LAWRENCE, Kan. — Games between the West Virginia University men’s basketball team and Kansas played on the Jayhawks’ home court have, almost without expection, followed a certain script.
On Saturday at KU’s Allen Fieldhouse, that was the case yet again.
WVU led by as many as 10 points in the first half, but poor shooting along with a poor run at the foul line and a rejuvenated bunch of Kansas players led to a second-half surge by the Jayhawks and a 60-53 KU win.
The Mountaineers (11-2 overall, 0-1 Big 12) got off to a very good start Saturday in perhaps the Big 12’s most intimidating arena for visitors. Freshman forward Oscar Tshiebwe, who played just eight minutes in last week’s win against then-No. 2 Ohio State due to foul trouble, avoid the officials’ whistles and put on a dominating performance in the game’s first 20 minutes. West Virginia led 30-24 at the break, with Tshiebwe accounting for 15 points and 10 rebounds along the way while making life tough for Kansas senior center Udoka Azubuike — the Big 12’s preseason Player of the Year.
The final few minutes of the half, however, is where the game started to turn in KU’s favor. WVU led the Jayhawks 30-20 with slightly more than three minutes remaining in the half and did not look good down the stretch as KU managed two more baskets before the break.
When the second half started, it was all Kansas, and West Virginia went from playing with a lead to scrapping to stay in the game.
“We didn’t stick to the game plan,” WVU coach Bob Huggins said after the game. “We’ve got a bunch of young guys, and we’re trying to play a bunch of guys. I think we had some combinations out there at both ends, you can’t help up. You just can’t help up or they’re going to throw it at the rim. (Azubuike) is too big and too strong. We started helping up for a lot of reasons and we didn’t do what we were planning on doing.”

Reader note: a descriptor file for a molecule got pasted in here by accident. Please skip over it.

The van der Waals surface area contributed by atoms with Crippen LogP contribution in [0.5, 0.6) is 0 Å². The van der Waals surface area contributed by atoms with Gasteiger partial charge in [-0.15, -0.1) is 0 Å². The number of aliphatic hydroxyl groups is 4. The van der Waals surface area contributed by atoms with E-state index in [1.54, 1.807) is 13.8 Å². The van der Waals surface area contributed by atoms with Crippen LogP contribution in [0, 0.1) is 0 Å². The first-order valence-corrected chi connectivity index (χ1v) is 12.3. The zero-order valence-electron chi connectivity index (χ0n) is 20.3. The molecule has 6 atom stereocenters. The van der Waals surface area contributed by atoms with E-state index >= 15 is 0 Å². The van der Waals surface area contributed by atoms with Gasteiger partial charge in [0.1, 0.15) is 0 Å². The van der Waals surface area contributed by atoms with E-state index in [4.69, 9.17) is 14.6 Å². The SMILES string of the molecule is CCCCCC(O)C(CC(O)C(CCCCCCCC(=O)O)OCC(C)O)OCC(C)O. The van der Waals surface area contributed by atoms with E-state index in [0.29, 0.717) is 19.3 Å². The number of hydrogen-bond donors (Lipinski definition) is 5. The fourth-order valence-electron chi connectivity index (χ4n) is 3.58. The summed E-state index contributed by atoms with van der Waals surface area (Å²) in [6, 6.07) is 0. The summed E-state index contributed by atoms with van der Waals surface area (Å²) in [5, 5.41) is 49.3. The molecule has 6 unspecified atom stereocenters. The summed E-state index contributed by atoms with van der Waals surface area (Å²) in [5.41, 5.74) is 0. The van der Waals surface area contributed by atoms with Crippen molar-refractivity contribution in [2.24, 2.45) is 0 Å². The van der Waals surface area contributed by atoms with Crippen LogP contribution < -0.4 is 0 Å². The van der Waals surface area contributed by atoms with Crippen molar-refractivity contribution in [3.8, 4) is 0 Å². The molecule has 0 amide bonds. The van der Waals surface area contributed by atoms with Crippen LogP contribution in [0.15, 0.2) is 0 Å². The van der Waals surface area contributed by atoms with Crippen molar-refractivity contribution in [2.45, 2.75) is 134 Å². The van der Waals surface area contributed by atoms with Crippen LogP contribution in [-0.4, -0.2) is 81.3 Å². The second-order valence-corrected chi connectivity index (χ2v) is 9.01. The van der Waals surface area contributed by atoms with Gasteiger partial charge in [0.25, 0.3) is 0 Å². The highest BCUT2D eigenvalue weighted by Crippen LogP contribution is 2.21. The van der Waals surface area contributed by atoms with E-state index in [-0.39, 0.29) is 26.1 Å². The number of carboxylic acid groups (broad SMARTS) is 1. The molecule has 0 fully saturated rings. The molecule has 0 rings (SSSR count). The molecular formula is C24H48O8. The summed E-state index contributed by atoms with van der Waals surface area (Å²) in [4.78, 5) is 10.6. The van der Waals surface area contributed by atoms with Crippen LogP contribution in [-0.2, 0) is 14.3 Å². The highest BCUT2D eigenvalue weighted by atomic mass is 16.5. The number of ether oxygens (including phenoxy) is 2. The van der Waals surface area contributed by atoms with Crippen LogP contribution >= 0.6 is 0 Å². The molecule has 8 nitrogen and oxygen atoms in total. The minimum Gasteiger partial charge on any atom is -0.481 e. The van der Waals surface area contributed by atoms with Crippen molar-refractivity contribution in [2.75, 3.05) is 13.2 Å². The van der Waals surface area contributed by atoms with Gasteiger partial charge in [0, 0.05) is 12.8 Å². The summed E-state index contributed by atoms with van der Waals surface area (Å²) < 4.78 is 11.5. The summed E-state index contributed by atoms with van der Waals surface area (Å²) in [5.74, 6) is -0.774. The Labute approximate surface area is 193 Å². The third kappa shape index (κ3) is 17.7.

Azubuike, along with guards Devon Dotson and Marcus Garrett, took over for KU in the final 20 minutes.
Tshiebwe, who had zero fouls in the first half, picked up three fouls in the first 10 minutes of the second half while WVU teammate and fellow forawrd Derek Culver struggled in both halves — finishing with five points on a 1 of 6 shooting performance to go with a 3 of 5 game at the foul line.
For Tshiebwe, going against the 7-foot, 270-pound KU center was a new experience, but one he said he can learn from. Tshiebwe has always been the biggest and strongest player on the floor during his short basketball career, but that was not the case Saturday.
“In the first half I was running, grabbing a lot of rebounds and finished — dunked the ball,” Tshiebwe said. “In the second half, I don’t know. I didn’t get that much of the ball.
“(Playing against Azubuike) was really tough. We had a little bit of trouble — if you try to help with the ball screen he slips (past you) and goes to the rim. He’s always dunking.”
The Mountaineers did manage to keep the game within a few possessions throughout the second half, but once KU took its lead down the stretch West Virginia could never quite get it back to even — in large part because of how poor WVU performed at the foul line on Saturday.
West Virginia went 12 of 22 at the stripe while Kansas connected on 19 of its 30 foul shots.
“Twelve for 22 from the free throw line,” Huggins said. “We miss both ends of a two-shot foul. It kills us.”
Tshiebwe finished as West Virginia’s leading scorer with 17 points while fellow freshman Miles “Deuce” McBride was the only other Mountaineer in double-digits for scoring with 12 points. For Kansas, Azubuike led the Jayhawks with 17 points to go with 11 rebounds while Dotson finished with 16 points and Garrett had 12 points.
‘That’s hard on officials’
Several Mountaineers were clearly frustrated with the officiating in the second half, and when asked if he pulled the players aside when things were not going their way, Huggins said he did an offered some insight into his view on how college basketball referees go about doing their job.
“I didn’t really get into the whole explanation but yeah, I talked to the players,” Huggins said. “I think the whole explanation is, and I’m not going to get into any trouble for this because this is not degrading anybody, but you’ve got three (officials) out there who all see the game differently. We’ve got 10 coaches in the league and they all see how to play basketball differently. So, you get a call on one end from a guy who really thinks he made the right call, and probably did, and then you don’t get that same call on the other end because there’s a guy down there who didn’t think that was a play-on, shouldn’t be called. You say, ‘Why are you calling it down there but you’re not calling it down here?’ — they’re not. I think that’s hard on officials. I don’t know if we’re never going to have where we have the same crew all the time, I understand that, but I just think it makes it hard on them. Then you get fans booing you when they do the replay thing because you did or you didn’t call something that the other guy either called or passed on. It happens awfully fast. It’s a hard deal. If they wouldn’t get paid so damn much, I’d feel sorry for them. But since I know what their check is, I don’t feel a bit sorry for them.